Appointing women to the governance committees that appoint CEOs and set pay and bonuses is what makes the real difference to company performance rather than just having more women on the board, according to a new research study.
Research by Colin Green and Swarnodeep Homroy from Lancaster University, to be presented at the Royal Economic Society’s annual conference in Brighton this month, follows the 100 largest publicly listed European firms over the period 2006-12. More than half of the firms had more than one female director while 10% of boards were gender-balanced.
The researchers found that a percentage point increase in female representation on nomination and remuneration committees increased a firm’s value by almost 5%. By contrast, the same increase in representation on boards only increased value by 1%. They say: “Simply put, allowing talented women to have a say in how the company is run does far more good than just appointing them in order to meet regulations”.
They add: “It is the deep integration of female directors into the mechanism of governance that is the key challenge for modern corporations. Without bringing them into the decision-making process, new female director appointments designed to meet compliance targets risk drifting once more into the realm of token symbolism.”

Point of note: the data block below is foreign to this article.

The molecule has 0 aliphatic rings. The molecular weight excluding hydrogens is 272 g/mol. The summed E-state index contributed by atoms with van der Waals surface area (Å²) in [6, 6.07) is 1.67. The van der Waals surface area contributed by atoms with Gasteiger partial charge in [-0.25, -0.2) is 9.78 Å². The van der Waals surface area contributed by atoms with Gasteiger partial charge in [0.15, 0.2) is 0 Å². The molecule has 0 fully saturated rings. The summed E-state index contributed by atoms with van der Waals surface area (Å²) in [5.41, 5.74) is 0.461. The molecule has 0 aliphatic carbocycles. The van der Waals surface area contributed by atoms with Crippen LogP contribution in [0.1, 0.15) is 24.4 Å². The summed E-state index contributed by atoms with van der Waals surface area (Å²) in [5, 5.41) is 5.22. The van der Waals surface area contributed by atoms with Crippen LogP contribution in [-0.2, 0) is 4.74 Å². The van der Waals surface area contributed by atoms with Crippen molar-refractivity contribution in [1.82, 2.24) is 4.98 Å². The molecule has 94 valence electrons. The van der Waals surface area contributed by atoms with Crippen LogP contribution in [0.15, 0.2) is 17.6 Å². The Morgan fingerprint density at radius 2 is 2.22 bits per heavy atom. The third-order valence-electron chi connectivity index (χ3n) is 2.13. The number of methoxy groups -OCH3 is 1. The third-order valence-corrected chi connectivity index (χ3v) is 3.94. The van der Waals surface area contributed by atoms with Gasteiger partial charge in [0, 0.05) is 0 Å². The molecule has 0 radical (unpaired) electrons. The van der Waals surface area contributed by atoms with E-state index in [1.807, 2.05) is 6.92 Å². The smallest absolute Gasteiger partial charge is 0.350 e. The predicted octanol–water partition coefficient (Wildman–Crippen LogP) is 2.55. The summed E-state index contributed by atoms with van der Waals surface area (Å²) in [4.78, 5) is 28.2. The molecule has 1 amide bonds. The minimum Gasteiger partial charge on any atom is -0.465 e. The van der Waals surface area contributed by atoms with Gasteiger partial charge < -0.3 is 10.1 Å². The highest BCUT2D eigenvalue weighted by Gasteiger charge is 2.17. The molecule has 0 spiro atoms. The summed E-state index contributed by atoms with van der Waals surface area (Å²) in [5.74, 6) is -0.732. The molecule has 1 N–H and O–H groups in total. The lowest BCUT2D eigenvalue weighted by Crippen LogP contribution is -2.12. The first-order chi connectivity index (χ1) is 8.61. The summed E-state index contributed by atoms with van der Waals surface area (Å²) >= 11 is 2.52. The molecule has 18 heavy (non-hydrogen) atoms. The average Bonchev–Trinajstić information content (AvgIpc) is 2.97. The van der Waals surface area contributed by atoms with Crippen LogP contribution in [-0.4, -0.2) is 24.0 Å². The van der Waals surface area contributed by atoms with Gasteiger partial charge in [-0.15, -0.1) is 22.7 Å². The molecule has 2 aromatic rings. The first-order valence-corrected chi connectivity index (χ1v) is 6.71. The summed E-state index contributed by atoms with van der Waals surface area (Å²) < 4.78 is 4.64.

The researchers say that, while regulatory and institutional pressures can lead to appointments of female directors on the board, they do not necessarily ensure the active participation of appointed female directors in the governance mechanism.
They add that existing evidence on the effect of gender diversity tends to focus on the effect of appointing the first female director. However, the way a board influences companies is through committees which articulate the goals and strategic plans of the organisation in a specific area and serve as a source of specialised expertise. Women, however, are more likely to be appointed to monitoring-related committees, like the audit committee, but less likely to be appointed to nomination and remuneration committees, where new CEOs are appointed and where pay and bonuses are set. The researchers say this might partially explain the persistence of a gender pay gap at executive level.